Previously we quickly ran through the very first renditions of the original five School Spirit comic strips. From now we’re moving on to the first strip properly released onto the website. The process used here is very much the same as has been used on every strip since, with the inclusion from about #160 onwards of full colour. For today though, we’ll just concentrate on the sizing and layout and talk about colouring later.

For a regular, four panel sized strip, it is drawn across two A4 sized pages. Below is the original page containing the first two panels. Clicking the image will take you to the finished strip on it’s current page.

School Spirit, the original page of panel artEach panel is scanned separately and saved to it’s own file, resized to a height of 2800 and a width (for the regular panel sizes) of 1950. At this size, it is shaded (later ones coloured), the transparency colours of the spirits and their glow added, and the dialogue and speech bubbles added, usually all on separate layers. These are saved as original working files before being resized down to a height of 1000 and saved as jpegs. Not sure why that still happens, but it was part of the process and it just hasn’t been changed since!

The smaller jpegs are then resized down to a height of 300, which is the size they are then placed on the School Spirit strip template and positioned into place, usually over the panels of the previous strip. Saved again as a finished piece once the strip number has been changed and the date has been altered, they are finally saved one final time again as the png file that makes the website.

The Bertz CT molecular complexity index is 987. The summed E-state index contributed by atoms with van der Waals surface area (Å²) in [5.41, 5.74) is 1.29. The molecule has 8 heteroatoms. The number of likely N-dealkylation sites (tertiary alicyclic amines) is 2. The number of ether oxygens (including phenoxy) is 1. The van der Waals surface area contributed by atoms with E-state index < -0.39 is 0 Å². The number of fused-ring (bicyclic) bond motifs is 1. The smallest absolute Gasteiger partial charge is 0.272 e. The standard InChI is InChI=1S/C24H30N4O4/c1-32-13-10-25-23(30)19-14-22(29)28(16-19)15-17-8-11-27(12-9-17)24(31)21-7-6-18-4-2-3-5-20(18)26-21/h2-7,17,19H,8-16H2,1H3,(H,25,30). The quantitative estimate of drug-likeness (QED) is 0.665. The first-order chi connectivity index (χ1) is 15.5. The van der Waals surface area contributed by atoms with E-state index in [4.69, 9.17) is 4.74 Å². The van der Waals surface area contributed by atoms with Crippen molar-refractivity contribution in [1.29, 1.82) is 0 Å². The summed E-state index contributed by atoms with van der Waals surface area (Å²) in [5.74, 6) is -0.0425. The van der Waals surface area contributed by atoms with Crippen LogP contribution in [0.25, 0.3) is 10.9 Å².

The process is quite probably a little longer than necessary, but in the end, it allows us to have both an original working large copy of each panel, are smaller version of each for faster loading, a finished working save of each finished strip, and the final saved finished file that goes online. Plenty of safety steps to limit losing finished files in case they’re needed later.

Unfortunately, that hasn’t been foolproofed. Every now and then, although fortunately very rarely, there has been the odd save over the previous file and we’ve had to go back and redo an old strip panel a second time. Much grumbling follows.

Then there was the day the hard drive exploded and we lost about 160 finished strips because we had forgetten to back them up on CDs… those are lost for all time, alas…

More about the Great Hard Drive Asplode of 2006 later…

Hopefully this has proven useful, or at least of interest, to some of our readers wanting to know a little more of how the comic is put prepared. Next week, we’ll look a little more closely at how each panel is put together.